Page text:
On BioScience and Life and Such

Ethical obviousness

In Uncategorized on January 9, 2008 at 3:27 pm

Just to clarify. Even though I sound like an opponent of genetic testing in my previous post………….. I’m not. And to emphasize this, here’s a quote that I sympathize with, from this post at genomeboy: “When people ask me whether I’m nervous about getting my DNA sequenced, my response is always the same: “My genome is the least of my problems.””

Although one could argue that since your genome is your be-all then your genome is your only problem, alternatively that you have no problems since your genome is you and yours..(……..sentence ended up in philosphical jibberish….)

Take home message: DNA-testing of consenting informed adults is fine for any test, – but ethical care should be taken when used in in prenatal care or in pre-symptomatic diagnostics of children unable to give their own informed consent….(…paragraph ended up in ethical obviousness…..)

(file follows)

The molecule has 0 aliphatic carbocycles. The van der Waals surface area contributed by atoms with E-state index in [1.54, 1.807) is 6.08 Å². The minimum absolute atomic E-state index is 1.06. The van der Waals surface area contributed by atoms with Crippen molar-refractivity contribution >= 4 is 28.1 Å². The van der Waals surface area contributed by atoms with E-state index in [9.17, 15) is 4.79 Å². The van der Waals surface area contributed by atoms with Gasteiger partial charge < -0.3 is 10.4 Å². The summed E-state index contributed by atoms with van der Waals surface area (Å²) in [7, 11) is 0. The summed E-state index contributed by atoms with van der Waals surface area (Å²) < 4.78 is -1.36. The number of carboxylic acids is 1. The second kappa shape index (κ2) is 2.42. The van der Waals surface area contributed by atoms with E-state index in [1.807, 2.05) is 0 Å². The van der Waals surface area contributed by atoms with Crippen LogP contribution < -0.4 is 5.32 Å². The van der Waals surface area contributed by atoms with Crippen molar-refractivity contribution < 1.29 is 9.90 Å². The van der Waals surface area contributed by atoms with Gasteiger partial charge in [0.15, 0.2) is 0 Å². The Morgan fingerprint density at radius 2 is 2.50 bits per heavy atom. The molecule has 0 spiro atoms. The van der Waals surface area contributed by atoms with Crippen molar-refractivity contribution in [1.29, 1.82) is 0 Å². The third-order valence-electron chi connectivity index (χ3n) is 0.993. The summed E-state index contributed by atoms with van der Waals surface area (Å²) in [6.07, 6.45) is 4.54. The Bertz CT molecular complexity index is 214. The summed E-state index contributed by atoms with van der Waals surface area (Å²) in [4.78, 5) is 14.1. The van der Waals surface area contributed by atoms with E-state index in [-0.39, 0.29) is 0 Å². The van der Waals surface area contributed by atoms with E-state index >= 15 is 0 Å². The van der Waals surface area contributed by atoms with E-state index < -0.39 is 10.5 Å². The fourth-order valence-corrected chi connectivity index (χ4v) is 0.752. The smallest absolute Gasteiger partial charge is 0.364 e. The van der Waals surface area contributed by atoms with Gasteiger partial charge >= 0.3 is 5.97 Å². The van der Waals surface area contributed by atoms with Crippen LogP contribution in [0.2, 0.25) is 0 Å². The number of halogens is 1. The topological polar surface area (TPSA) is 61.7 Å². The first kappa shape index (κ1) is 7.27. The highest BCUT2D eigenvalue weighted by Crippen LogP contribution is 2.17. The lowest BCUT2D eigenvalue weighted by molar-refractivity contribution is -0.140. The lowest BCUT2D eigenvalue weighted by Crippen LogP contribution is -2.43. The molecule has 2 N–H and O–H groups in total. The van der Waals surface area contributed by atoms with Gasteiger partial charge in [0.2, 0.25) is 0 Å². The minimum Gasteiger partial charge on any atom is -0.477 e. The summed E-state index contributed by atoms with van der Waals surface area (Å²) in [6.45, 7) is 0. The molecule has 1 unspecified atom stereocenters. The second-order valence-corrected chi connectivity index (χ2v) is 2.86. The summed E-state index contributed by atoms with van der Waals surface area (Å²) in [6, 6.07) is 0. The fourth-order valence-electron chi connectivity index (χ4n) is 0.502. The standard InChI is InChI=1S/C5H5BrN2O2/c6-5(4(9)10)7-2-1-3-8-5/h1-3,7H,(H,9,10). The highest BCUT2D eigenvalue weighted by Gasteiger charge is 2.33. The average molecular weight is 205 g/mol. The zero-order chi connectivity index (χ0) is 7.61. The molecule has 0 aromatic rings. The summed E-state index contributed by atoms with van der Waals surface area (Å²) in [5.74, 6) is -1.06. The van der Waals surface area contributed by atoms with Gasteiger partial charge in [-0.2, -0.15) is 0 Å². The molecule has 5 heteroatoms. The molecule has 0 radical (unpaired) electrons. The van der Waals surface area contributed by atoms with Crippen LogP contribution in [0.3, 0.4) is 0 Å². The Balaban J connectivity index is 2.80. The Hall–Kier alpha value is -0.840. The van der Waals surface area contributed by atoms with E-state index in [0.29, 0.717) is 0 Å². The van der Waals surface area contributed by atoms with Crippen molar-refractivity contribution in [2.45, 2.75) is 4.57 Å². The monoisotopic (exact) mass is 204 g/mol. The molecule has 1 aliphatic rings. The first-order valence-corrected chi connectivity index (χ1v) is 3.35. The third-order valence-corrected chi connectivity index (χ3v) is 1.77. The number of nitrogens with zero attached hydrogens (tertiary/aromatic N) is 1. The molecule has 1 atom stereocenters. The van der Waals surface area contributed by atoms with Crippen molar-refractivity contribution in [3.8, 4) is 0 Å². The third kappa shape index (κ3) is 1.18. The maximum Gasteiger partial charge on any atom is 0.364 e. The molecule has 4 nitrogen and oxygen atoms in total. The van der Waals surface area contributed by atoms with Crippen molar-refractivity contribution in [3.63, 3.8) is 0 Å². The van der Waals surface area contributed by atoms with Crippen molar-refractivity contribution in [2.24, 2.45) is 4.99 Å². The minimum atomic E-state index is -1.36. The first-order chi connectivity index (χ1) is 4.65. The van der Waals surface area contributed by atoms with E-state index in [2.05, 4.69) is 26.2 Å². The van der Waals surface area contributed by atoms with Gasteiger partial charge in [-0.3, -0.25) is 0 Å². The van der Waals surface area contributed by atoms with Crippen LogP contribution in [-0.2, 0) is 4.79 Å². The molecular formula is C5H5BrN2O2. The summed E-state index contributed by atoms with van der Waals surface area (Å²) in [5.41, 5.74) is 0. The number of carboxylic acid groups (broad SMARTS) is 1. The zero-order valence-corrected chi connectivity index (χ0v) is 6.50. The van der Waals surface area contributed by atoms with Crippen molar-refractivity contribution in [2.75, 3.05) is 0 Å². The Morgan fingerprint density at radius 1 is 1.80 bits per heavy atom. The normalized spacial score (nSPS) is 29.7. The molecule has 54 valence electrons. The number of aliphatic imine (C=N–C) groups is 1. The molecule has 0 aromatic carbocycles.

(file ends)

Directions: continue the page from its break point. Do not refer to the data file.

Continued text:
1. I think there is a very important ethical consideration that many miss, when considering the consquences of DNA profiling, and that’s around the inferences that can be made about the past of the indvidual. For example many Afro Carribeans have western European DNA within their genome as a result of the rape of their black ancestors by slave owners in Europe. I’ve heard the authorities are using this information to make the distinction between Africans and Afro-Carribeans that seek entry through the borders of the USA.

    Shouldn’t we all be concerned of this use?


  2. Audri. Hard for me to reply thoroughly since I know little about US-immigration practice. But this would not constitute testing with consent, would it ?

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